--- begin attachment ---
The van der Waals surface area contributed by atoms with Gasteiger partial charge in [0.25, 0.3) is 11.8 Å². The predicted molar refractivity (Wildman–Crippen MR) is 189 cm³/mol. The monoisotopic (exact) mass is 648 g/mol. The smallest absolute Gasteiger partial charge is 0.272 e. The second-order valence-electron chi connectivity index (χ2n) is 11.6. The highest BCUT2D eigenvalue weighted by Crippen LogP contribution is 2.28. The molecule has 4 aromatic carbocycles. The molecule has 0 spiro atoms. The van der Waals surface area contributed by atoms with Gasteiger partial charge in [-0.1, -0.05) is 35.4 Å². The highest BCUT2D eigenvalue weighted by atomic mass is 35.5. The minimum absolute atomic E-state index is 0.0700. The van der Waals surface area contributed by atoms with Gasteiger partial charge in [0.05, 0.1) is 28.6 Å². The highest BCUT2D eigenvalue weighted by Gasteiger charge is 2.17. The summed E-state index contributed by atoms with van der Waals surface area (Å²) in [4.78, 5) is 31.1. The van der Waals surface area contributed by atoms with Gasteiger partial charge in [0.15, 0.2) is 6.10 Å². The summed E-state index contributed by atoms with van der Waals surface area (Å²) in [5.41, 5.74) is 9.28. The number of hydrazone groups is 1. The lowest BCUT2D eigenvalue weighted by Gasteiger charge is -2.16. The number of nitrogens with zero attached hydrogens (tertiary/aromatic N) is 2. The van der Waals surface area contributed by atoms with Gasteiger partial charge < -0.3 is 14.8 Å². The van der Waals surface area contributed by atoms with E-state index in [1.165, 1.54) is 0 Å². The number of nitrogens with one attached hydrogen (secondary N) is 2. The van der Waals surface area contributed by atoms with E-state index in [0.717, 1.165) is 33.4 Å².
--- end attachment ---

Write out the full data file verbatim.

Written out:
The van der Waals surface area contributed by atoms with Gasteiger partial charge in [0.25, 0.3) is 11.8 Å². The predicted molar refractivity (Wildman–Crippen MR) is 189 cm³/mol. The monoisotopic (exact) mass is 648 g/mol. The smallest absolute Gasteiger partial charge is 0.272 e. The second-order valence-electron chi connectivity index (χ2n) is 11.6. The highest BCUT2D eigenvalue weighted by Crippen LogP contribution is 2.28. The molecule has 4 aromatic carbocycles. The molecule has 0 spiro atoms. The van der Waals surface area contributed by atoms with Gasteiger partial charge in [-0.1, -0.05) is 35.4 Å². The highest BCUT2D eigenvalue weighted by atomic mass is 35.5. The minimum absolute atomic E-state index is 0.0700. The van der Waals surface area contributed by atoms with Gasteiger partial charge in [0.05, 0.1) is 28.6 Å². The highest BCUT2D eigenvalue weighted by Gasteiger charge is 2.17. The summed E-state index contributed by atoms with van der Waals surface area (Å²) in [4.78, 5) is 31.1. The van der Waals surface area contributed by atoms with Gasteiger partial charge in [0.15, 0.2) is 6.10 Å². The summed E-state index contributed by atoms with van der Waals surface area (Å²) in [5.41, 5.74) is 9.28. The number of hydrazone groups is 1. The lowest BCUT2D eigenvalue weighted by Gasteiger charge is -2.16. The number of nitrogens with zero attached hydrogens (tertiary/aromatic N) is 2. The van der Waals surface area contributed by atoms with Gasteiger partial charge < -0.3 is 14.8 Å². The van der Waals surface area contributed by atoms with E-state index in [1.165, 1.54) is 0 Å². The number of nitrogens with one attached hydrogen (secondary N) is 2. The van der Waals surface area contributed by atoms with E-state index in [0.717, 1.165) is 33.4 Å².